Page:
Effectively quashing rumors that he’d resigned due to the Telegram fiasco, Alexander Zharov had a conversation with the editor-in-chief of radio station ‘Says Moscow’.

During the liason, which took place during the Victory Parade in Red Square, Zharov was asked how he could be contacted. When Telegram was presented as a potential method, Zharov confirmed that he could be reached via the platform.

Finally, in a move that’s hoped could bring an end to the attack on the platform and others like it, Telegram filed an appeal this week challenging a decision by the Supreme Court of Russia which allows the Federal Security Service to demand access to encryption keys.

Source: TF, for the latest info on copyright, file-sharing, torrent sites and more. We also have VPN reviews, discounts, offers and coupons.

Ray Ozzie’s Encryption Backdoor

Post Syndicated from Bruce Schneier original https://www.schneier.com/blog/archives/2018/05/ray_ozzies_encr.html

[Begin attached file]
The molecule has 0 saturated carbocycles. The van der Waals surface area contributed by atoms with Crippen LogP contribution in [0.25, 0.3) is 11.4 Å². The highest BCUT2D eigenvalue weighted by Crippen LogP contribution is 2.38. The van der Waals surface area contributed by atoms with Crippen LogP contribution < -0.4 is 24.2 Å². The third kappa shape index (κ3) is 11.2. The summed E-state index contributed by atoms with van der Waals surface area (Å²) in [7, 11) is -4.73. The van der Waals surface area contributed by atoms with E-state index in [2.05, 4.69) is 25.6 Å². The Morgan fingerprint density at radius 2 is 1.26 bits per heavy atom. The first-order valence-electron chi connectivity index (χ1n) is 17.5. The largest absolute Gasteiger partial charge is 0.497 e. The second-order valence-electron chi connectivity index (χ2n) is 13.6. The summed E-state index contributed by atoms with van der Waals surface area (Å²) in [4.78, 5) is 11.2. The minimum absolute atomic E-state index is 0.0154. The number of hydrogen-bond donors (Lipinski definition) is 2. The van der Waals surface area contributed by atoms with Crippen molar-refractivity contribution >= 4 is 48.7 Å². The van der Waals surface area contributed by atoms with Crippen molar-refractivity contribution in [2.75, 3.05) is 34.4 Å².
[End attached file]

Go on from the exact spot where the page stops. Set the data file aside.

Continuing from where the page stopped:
Last month, Wired published a long article about Ray Ozzie and his supposed new scheme for adding a backdoor in encrypted devices. It’s a weird article. It paints Ozzie’s proposal as something that “attains the impossible” and “satisfies both law enforcement and privacy purists,” when (1) it’s barely a proposal, and (2) it’s essentially the same key escrow scheme we’ve been hearing about for decades.

Basically, each device has a unique public/private key pair and a secure processor. The public key goes into the processor and the device, and is used to encrypt whatever user key encrypts the data. The private key is stored in a secure database, available to law enforcement on demand. The only other trick is that for law enforcement to use that key, they have to put the device in some sort of irreversible recovery mode, which means it can never be used again. That’s basically it.